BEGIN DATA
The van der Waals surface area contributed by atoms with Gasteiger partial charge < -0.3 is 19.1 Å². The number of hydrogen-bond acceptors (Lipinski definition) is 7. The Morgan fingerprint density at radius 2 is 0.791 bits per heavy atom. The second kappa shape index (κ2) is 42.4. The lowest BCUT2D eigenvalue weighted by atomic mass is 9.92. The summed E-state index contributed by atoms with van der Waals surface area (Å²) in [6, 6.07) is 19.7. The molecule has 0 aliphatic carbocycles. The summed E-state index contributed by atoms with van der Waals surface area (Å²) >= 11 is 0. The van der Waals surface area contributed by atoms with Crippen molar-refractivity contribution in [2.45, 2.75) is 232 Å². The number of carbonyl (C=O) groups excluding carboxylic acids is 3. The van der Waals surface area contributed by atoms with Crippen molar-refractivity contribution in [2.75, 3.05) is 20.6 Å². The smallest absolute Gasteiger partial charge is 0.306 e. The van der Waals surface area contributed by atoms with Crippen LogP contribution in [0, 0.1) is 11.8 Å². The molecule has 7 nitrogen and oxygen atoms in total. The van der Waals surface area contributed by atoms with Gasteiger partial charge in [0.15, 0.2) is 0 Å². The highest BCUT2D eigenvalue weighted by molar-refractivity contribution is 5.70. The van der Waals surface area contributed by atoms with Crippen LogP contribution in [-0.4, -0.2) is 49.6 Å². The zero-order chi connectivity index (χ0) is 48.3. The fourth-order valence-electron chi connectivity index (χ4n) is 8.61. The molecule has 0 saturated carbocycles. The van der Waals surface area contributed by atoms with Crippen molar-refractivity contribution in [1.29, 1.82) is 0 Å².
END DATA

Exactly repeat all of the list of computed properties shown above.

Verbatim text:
The van der Waals surface area contributed by atoms with Gasteiger partial charge < -0.3 is 19.1 Å². The number of hydrogen-bond acceptors (Lipinski definition) is 7. The Morgan fingerprint density at radius 2 is 0.791 bits per heavy atom. The second kappa shape index (κ2) is 42.4. The lowest BCUT2D eigenvalue weighted by atomic mass is 9.92. The summed E-state index contributed by atoms with van der Waals surface area (Å²) in [6, 6.07) is 19.7. The molecule has 0 aliphatic carbocycles. The summed E-state index contributed by atoms with van der Waals surface area (Å²) >= 11 is 0. The van der Waals surface area contributed by atoms with Crippen molar-refractivity contribution in [2.45, 2.75) is 232 Å². The number of carbonyl (C=O) groups excluding carboxylic acids is 3. The van der Waals surface area contributed by atoms with Crippen molar-refractivity contribution in [2.75, 3.05) is 20.6 Å². The smallest absolute Gasteiger partial charge is 0.306 e. The van der Waals surface area contributed by atoms with Crippen LogP contribution in [0, 0.1) is 11.8 Å². The molecule has 7 nitrogen and oxygen atoms in total. The van der Waals surface area contributed by atoms with Gasteiger partial charge in [0.15, 0.2) is 0 Å². The highest BCUT2D eigenvalue weighted by molar-refractivity contribution is 5.70. The van der Waals surface area contributed by atoms with Crippen LogP contribution in [-0.4, -0.2) is 49.6 Å². The zero-order chi connectivity index (χ0) is 48.3. The fourth-order valence-electron chi connectivity index (χ4n) is 8.61. The molecule has 0 saturated carbocycles. The van der Waals surface area contributed by atoms with Crippen molar-refractivity contribution in [1.29, 1.82) is 0 Å².